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Should I take Social Security earlier than the full retirement age shown on my statement? I'm concerned they'll change the rules and I'll lose out if I wait. :-/

What is the likelihood the rules are going to change?

In general, is it better to take Social Security benefits earlier, or later? I don't necessarily need the money sooner - I have other sources of income I can tap, and I might continue working part-time into retirement.

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I think the chances of them changing the rules without grandfathering in people of retirement age (pun intended) are pretty small.

The general rule of thumb on this issue seems to be to wait to get the full amount if you have sufficient resources that you don't expect to need the money earlier. That is, unless you have some reason to not expect much longevity (family history of dying young, current medical condition, etc.)

Ultimately, however, this is a big financial decision that is best made with the help of a good financial adviser/actuary. There are a large number of variables to be considered.

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    Adding one more detail, the delayed payments effectively earn something like 8% per year plus cost of living adjustments, so that's an amazing investment return for something with near-zero risk. Much better than you'd be likely to get if you take the money earlier and invest it. – Havoc P Jun 5 '11 at 1:49
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http://www.socialsecurity.gov/retire2/agereduction.htm

As a general rule of thumb on average you'll gain a similar amount of total money over time whether you start withdrawing early or not. Yes you get less money on each check, but you're also going to get more checks a whole since it's based on how long you live.

I personally don't try and adjust how I manage my money based on what decisions the government MIGHT make, but I also am fairly young so don't quite have the heightened concerns regarding social security others might have. I've pretty much always lived and invested assuming it wasn't going to be there at all by the time I retire.

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I read an amazing article on whenyou should take early and when you should wait. It really depends on your situation, but this article prodives information as well as examples. Hope it helps!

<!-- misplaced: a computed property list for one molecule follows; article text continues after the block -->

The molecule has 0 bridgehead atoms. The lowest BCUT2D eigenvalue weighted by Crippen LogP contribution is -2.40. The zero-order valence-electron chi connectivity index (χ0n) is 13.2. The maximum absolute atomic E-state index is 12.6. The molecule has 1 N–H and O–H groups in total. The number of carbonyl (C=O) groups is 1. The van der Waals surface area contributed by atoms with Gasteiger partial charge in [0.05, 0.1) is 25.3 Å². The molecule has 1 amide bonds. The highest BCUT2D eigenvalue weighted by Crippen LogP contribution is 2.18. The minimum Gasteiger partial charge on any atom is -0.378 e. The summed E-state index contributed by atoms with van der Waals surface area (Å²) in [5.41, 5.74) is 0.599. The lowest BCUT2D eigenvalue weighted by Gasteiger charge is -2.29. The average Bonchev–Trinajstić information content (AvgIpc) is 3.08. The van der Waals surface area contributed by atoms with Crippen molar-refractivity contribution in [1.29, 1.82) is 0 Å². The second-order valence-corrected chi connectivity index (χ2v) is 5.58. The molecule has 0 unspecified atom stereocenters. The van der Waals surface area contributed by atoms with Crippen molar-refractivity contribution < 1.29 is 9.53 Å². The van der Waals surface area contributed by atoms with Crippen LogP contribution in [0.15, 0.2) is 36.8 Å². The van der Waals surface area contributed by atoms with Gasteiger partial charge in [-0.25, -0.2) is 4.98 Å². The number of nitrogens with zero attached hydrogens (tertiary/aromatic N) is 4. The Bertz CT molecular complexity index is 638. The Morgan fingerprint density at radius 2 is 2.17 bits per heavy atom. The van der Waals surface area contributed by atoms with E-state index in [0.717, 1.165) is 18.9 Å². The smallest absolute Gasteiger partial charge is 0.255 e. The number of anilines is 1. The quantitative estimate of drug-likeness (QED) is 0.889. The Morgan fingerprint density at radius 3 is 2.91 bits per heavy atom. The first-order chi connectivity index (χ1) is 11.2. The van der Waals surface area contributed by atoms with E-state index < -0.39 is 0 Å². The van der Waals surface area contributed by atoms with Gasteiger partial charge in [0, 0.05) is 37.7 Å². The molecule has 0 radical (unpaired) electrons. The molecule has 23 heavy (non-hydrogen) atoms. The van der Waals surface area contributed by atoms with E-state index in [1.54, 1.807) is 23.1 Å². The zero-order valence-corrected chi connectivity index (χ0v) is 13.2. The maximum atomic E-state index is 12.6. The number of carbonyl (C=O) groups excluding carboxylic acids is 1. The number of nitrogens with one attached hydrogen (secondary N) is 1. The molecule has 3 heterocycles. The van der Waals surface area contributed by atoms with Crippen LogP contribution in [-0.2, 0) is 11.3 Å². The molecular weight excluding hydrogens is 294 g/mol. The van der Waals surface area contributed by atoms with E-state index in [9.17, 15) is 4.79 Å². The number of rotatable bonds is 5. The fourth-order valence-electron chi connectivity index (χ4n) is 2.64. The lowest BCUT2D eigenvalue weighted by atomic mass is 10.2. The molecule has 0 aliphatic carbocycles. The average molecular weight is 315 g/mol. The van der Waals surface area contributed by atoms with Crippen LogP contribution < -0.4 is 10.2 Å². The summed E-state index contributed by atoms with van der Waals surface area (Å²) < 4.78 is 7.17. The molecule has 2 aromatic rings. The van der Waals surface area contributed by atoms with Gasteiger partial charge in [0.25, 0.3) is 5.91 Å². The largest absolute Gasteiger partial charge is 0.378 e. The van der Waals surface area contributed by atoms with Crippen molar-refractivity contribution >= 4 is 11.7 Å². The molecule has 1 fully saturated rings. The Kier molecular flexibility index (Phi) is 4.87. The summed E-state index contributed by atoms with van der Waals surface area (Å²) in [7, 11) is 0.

http://customsites.yahoo.com/financiallyfit/finance/article-108227-3275-5-boost-your-social-security-benefits

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    This is a dead link. A good reason you should summarize the article instead of just providing a link. Downvoted to push this down, but will remove it when the link is fixed. – JohnFx May 19 '15 at 23:00
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If you can still work or have income to support yourself, I would wait. contrary to some media reports, Social Security has enough money to cover full benefits for a number of years to come, and there are solutions that don't involve cutting payouts. And as mentioned before it is likely you'll be grandfathered in if there are cuts.

  • It's not clear why this was downvoted as there is no comment. If someone takes issue with what I have stated as being incorrect, they should post a link showing that. If it's a political dispute, they shouldn't downvote it. – chrisfs Jan 24 '13 at 0:47
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There's a loophole that could enable you to have it both ways. Start taking it out as soon as you are eligible. e.g. at age 62. If you decide you want more, starting at age 65, you can "start fresh" (at a higher level) by repaying what you took out between ages 62-64 at face value. Essentially, you can take out an interest-free loan for those years.

Or so the experts at Agora Financial have told me.

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    I've heard of this loophole too -- in the context of closing it. So if you're 62 now and decide to exploit the loophole and take this "loan", you run the risk of Congress changing the law in the next three years. I wouldn't assume you'd be grandfathered either -- loophole exploiters don't always garner much sympathy. – bstpierre Jun 5 '11 at 12:33
  • Good caveat. We're all here to help each other explore POSSIBILITIES. But it's also good to caution that these possibilities may not materialize. – Tom Au Jun 5 '11 at 12:59

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